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Immune Regulation of the cGAS-STING Signaling Pathway in the Tumor Microenvironment and Its Clinical Application

Authors Pu F, Chen F, Liu J, Zhang Z, Shao Z

Received 24 December 2020

Accepted for publication 19 February 2021

Published 1 March 2021 Volume 2021:14 Pages 1501—1516


Checked for plagiarism Yes

Review by Single anonymous peer review

Peer reviewer comments 2

Editor who approved publication: Dr Leo Jen-Liang Su

Feifei Pu,1,* Fengxia Chen,2,* Jianxiang Liu,1 Zhicai Zhang,1 Zengwu Shao1

1Department of Orthopedics, Union Hospital, Tongji Medical College, Huazhong University of Science and Technology, Wuhan, People’s Republic of China; 2Department of Radiation and Medical Oncology, Zhongnan Hospital, Wuhan University, Wuhan, People’s Republic of China

*These authors contributed equally to this work

Correspondence: Zengwu Shao
Department of Orthopedics, Union Hospital, Tongji Medical College, Huazhong University of Science and Technology, 1277 Jiefang Avenue, Wuhan, 430022, Hubei, People’s Republic of China
Tel/Fax +86 27 85351626
Email [email protected]

Abstract: As a DNA receptor in the cytoplasm, cyclic GMP-AMP synthase (cGAS) contributes to the recognition of abnormal DNA in the cytoplasm and contributes to the stimulator of interferon genes (STING) signaling pathway. cGAS could mediate the expression of interferon-related genes, inflammatory-related factors, and downstream chemokines, thus initiating the immune response. The STING protein is a key effector downstream of the DNA receptor pathway. It is widely expressed across cell types such as immune cells, tumor cells, and stromal cells and plays a role in signal transduction for cytoplasmic DNA sensing and immunity. STING agonists, as novel agonists, are used in preclinical research and in the treatment of various tumors via clinical trials and have displayed attractive application prospects. Studying the cGAS-STING signaling pathway will deepen our understanding of tumor immunity and provide a basis for the research and development of antitumor drugs.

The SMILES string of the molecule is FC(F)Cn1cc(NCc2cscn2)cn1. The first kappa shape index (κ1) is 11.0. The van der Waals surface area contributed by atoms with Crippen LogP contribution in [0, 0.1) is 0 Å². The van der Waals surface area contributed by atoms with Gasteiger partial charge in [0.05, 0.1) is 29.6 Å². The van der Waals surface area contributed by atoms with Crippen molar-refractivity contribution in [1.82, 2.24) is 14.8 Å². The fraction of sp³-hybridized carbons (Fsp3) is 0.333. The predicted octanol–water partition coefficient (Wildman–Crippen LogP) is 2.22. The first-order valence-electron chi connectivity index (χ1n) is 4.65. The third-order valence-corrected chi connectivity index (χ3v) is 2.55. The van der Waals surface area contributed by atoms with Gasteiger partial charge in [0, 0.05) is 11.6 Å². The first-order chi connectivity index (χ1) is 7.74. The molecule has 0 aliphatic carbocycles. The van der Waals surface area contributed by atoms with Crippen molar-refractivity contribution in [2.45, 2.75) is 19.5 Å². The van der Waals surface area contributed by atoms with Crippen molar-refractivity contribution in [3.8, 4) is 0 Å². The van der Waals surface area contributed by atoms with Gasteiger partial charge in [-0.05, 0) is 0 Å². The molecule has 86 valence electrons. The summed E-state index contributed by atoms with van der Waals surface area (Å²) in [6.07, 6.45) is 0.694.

Keywords: cGAS, STING, innate immunity, tumor, immunotherapy, drug discovery

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